Earlier this morning, NHK's "News at 9" was on and there was apparently a feature on singer-songwriter Ryo Aska（飛鳥涼）. I was having breakfast at the time so I didn't have a direct eye on the TV but when I was able to grab a view, I saw a middle-aged and introspective and probably a penitent man. I couldn't hear too clearly but I think he is trying to make another go at his career after his latest problem with drugs a few years earlier.
As I've mentioned in past articles, it's always interesting to see and hear longstanding music acts when they first debuted since comparisons can be made between the sound that I'm accustomed to hearing from a singer or band and the sound that had been generated at the very beginning of the career; a prototype version, you might say. Chage & Aska（チャゲ&飛鳥）are no different. For years, I've known Shuuji Shibata（柴田秀之）and Ryo Aska as these simultaneously singing epic balladeers who can sing the heck out of a love song and an uptempo pop number with the force of a cannon.
I've finally been able to listen to their debut single "Hitorizaki" (Blossoming Alone) which came out in August 1979. Their heartfelt voices were already there but they were paired with this contemplative 1970s folk sound. Then, there was their first nationwide appearance to sing this very number on Fuji-TV's "Yoru no Hit Studio" (which I believe is represented in the above video). I found out in the J-Wiki article for "Hitorizaki" that Chage & Aska had been called up urgently by the show's producers when the originally scheduled Takuro Yoshida（吉田拓郎）had to cancel suddenly. There wasn't even time to change the set which had been built to fit Yoshida's appearance.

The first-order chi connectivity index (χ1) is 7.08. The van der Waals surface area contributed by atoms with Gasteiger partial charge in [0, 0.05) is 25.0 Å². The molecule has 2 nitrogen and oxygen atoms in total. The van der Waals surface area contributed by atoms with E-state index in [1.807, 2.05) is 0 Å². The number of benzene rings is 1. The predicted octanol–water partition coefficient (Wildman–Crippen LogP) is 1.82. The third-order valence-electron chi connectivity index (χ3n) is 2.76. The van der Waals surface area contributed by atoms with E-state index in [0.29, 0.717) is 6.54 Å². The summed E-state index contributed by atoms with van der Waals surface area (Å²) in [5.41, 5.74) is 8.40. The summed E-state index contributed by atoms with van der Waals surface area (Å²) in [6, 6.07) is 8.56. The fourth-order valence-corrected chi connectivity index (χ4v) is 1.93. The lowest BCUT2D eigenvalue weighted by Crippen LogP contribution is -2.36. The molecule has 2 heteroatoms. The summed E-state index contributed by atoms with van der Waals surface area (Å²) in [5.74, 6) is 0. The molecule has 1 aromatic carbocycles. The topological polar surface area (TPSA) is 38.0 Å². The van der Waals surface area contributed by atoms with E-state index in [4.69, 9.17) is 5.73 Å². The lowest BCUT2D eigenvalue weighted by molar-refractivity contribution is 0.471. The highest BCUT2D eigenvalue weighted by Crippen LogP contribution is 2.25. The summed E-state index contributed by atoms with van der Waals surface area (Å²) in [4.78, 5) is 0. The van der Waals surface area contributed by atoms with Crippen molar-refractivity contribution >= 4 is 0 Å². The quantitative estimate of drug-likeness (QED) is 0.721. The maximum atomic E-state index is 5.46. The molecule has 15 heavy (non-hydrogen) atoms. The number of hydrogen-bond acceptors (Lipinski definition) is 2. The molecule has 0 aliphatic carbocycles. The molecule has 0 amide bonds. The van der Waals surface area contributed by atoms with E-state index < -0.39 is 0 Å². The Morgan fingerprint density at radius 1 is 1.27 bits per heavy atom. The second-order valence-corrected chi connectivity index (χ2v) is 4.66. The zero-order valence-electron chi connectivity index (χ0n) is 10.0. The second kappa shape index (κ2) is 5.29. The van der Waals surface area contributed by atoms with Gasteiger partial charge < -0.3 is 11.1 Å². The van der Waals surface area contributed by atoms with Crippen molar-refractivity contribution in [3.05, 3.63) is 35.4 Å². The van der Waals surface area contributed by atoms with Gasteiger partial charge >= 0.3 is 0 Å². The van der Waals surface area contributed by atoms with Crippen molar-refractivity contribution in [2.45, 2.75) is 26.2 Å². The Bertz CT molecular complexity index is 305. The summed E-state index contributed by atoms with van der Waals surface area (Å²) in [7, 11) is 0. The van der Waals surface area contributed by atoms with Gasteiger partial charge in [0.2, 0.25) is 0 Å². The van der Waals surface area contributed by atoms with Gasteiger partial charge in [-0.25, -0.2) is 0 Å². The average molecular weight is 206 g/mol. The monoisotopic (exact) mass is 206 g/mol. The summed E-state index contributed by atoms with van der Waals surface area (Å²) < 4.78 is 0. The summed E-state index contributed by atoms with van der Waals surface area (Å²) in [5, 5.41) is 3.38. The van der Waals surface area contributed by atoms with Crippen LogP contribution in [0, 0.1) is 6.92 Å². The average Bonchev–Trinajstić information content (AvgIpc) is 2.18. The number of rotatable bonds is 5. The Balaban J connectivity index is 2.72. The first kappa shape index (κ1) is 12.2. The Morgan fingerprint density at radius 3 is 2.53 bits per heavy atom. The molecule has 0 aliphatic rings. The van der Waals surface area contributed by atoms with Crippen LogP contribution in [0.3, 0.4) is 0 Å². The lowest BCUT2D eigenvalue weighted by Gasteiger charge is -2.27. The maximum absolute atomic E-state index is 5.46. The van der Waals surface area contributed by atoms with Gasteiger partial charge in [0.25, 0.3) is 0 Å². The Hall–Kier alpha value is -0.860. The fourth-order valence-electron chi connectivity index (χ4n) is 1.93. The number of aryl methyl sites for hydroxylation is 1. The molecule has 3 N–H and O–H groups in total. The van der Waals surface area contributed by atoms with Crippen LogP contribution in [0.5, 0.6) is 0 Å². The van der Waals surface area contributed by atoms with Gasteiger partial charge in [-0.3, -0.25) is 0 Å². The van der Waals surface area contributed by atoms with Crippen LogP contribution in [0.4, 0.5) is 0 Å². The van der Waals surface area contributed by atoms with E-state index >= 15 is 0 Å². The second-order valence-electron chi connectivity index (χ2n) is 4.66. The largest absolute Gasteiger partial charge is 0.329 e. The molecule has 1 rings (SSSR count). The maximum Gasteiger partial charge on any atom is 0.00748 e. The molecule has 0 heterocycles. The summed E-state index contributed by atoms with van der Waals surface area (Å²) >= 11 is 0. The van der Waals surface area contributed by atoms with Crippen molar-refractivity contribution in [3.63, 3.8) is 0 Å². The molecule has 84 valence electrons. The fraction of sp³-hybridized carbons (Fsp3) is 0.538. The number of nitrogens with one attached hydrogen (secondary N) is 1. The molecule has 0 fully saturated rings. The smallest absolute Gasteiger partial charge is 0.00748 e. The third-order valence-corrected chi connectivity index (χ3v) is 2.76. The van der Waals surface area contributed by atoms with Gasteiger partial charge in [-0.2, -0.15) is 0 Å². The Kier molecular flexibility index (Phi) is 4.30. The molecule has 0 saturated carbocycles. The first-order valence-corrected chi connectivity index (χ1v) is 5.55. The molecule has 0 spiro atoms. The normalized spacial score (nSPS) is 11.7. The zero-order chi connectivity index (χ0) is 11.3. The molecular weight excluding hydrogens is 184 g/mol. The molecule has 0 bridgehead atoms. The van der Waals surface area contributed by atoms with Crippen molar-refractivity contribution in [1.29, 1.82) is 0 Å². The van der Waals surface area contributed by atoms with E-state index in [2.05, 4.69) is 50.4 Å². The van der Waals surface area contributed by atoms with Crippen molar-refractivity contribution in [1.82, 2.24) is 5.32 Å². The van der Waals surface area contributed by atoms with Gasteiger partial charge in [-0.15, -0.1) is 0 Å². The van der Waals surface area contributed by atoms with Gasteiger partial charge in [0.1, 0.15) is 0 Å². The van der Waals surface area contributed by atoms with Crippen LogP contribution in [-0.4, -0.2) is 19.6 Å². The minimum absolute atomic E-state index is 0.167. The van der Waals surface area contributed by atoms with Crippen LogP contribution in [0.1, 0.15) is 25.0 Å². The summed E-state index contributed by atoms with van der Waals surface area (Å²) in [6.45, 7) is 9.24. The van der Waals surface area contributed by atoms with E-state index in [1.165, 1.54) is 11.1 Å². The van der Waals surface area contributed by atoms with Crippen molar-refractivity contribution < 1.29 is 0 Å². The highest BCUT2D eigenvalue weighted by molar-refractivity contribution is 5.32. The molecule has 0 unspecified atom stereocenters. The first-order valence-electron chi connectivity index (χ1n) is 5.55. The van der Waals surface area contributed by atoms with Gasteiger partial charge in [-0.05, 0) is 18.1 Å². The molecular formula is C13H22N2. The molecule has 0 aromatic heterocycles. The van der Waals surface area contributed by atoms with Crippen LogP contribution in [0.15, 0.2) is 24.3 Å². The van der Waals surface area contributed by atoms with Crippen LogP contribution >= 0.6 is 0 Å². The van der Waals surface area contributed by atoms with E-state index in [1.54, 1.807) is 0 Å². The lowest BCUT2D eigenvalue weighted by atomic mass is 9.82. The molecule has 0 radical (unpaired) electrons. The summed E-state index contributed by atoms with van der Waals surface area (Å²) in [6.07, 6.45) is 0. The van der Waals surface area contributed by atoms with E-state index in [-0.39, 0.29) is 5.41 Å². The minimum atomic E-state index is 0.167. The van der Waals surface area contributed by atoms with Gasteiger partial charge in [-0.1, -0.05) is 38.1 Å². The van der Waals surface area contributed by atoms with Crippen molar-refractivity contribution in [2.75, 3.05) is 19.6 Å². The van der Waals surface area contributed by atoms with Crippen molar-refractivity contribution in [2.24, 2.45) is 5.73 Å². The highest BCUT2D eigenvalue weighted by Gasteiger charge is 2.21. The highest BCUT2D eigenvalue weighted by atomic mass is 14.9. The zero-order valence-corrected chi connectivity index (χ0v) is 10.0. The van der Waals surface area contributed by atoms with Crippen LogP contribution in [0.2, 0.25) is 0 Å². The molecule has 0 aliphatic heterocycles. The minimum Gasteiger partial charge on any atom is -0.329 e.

No matter. Looking at the above introductory performance to Japanese fans, it was obvious that Chage & Aska made the most out of their golden opportunity. But man, would you look how cute they looked back then? No cool suit (and coiffed short hairstyle) for Aska and no hat or sunglasses for Chage! They looked like a pair of busking university kids. Ahhh....those humble beginnings.
Aska wrote and composed "Hitorizaki" whose lyrics deal with a woman encouraging a now-former beau to buck up and get on with his life without her. But with that delivery, I think the song can be used as a song of encouragement in general. The song didn't too badly for a debut, peaking at No. 24, but it became a longtime occupier of Oricon by hanging around in the Top 100 for 31 weeks. The song also made it onto the duo's debut album "Kazemai"（風舞...Wind Dance）from April 1980 which made it all the way up to No. 11. The above video has Chage & Aska coming back onto "Yoru no Hit Studio"（夜のヒットスタジオ）some years later, it looks like, and in the appearance and sound that I've been familiar with all this time.